The just anger of God
…But he said, “Oh, my Lord, please send someone else.” Then the anger of the Lord was kindled against Moses and he said, “Is there not Aaron, your brother, the Levite? I know that he can speak well. Behold, he is coming out to meet you, and when he sees you, he will be glad in his heart. Exodus 4.13-14
The Lord passed before him and proclaimed, “The Lord, the Lord, a God merciful and gracious, slow to anger, and abounding in steadfast love and faithfulness, keeping steadfast love for thousands, forgiving iniquity and transgression and sin, but who will by no means clear the guilty, visiting the iniquity of the fathers on the children and the children's children, to the third and the fourth generation.” Exodus 34.6-7
In our midweek study this week someone asked about God’s anger. ‘What does it consist of? It isn’t just that he blows his cool, right? He must have chosen to get angry for a specific reason.’
This is quite an interesting thought. What is the essence of God’s anger? As we consider this question, we should make sure we check our beliefs. First, we ought to say that God’s anger is a just anger. It is the proper response to whatever situations that cause it. For instance, it is right that God’s anger is kindled against Moses for testing God. It is right that God’s anger was kindled against the Israelites when they built the golden calf. In all this, there is another amazing truth about God: he is slow to anger. He holds back his anger from where it should be. In considering this, we realize that God’s anger and wrath ought to have come against humanity from the beginning, but God was merciful and gracious, slow to anger and abounding in steadfast love.
But we still have not defined anger and God’s anger in particular. Anger is a moral emotion which ought to be a response to offending our holy God. When evil is praised and good punished, anger can be a proper emotion. However, we realize as humans that we are limited in our anger because of our sin and because we are not God. The difference between God’s anger and our anger is perhaps that God’s anger is able to be tightly connected with perfect judgement of any offense. ‘Beloved, never avenge yourselves, but leave it[i] to the wrath of God, for it is written, Vengeance is mine, I will repay, says the Lord.” To the contrary, “if your enemy is hungry, feed him; if he is thirsty, give him something to drink; for by so doing you will heap burning coals on his head.” Do not be overcome by evil, but overcome evil with good.’ Romans 12.19-21 Isn’t it interesting how God’s wrath is connected with bringing proper judgment on humanity? It is the proper moral emotion connected with judgment. On the flip side, we see that we are called to overcome evil and offense against God by doing good. Because we are not in the position of accomplishing judgment, our work is to show mercy and grace hoping that perhaps God will show mercy to the sinner.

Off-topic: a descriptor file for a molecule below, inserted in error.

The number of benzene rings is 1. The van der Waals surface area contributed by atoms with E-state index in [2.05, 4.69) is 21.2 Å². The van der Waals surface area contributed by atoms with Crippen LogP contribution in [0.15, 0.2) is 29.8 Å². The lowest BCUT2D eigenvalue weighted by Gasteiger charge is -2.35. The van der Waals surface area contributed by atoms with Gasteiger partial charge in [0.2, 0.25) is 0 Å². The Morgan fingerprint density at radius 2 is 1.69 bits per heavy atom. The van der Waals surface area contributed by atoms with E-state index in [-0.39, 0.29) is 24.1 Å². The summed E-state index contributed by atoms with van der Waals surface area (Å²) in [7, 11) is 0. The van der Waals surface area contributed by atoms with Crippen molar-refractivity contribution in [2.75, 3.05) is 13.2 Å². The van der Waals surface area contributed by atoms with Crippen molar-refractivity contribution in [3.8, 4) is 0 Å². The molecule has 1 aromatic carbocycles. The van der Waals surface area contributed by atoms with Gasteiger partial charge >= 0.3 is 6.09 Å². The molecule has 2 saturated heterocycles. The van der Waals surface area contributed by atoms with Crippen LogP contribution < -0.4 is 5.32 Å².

So in applying this picture to the instance with Moses in chapter 4 of Exodus, we see how God’s anger is kindled, but he did not fully respond to Moses’ opposition. In reading the passage, we realize that Moses is willing to go against the desire and will of God. In his immaturity, he says no to God’s calling on his life even after God has given him a full picture of how he will use Moses to deliver Israel. God’s wrath reveals Moses’ unholy response to the holy God at the burning bush. While Moses stood on holy ground, he opposed God, and God’s anger and wrath could have broken out against him because he did not have any covering for his sin.
This ultimately is where these ideas are important. What puts God’s wrath at ease? How does it end? It ends when offenses are made right but in God’s economy, there is an opportunity for a satisfying of God’s anger through sacrifice. What ultimately saved Moses from God’s full wrath at the burning bush? What saved the people of Israel at Sinai? It is that God in his divine patience and forbearance, he had passed over former sins. He was anticipating the work of Christ whose death would serve as a propitiation (satisfy wrath) for his people. Jesus saved us from God’s righteous anger and vengeance. So we ought to respond with offering our whole lives as sweet smelling sacrifices to God.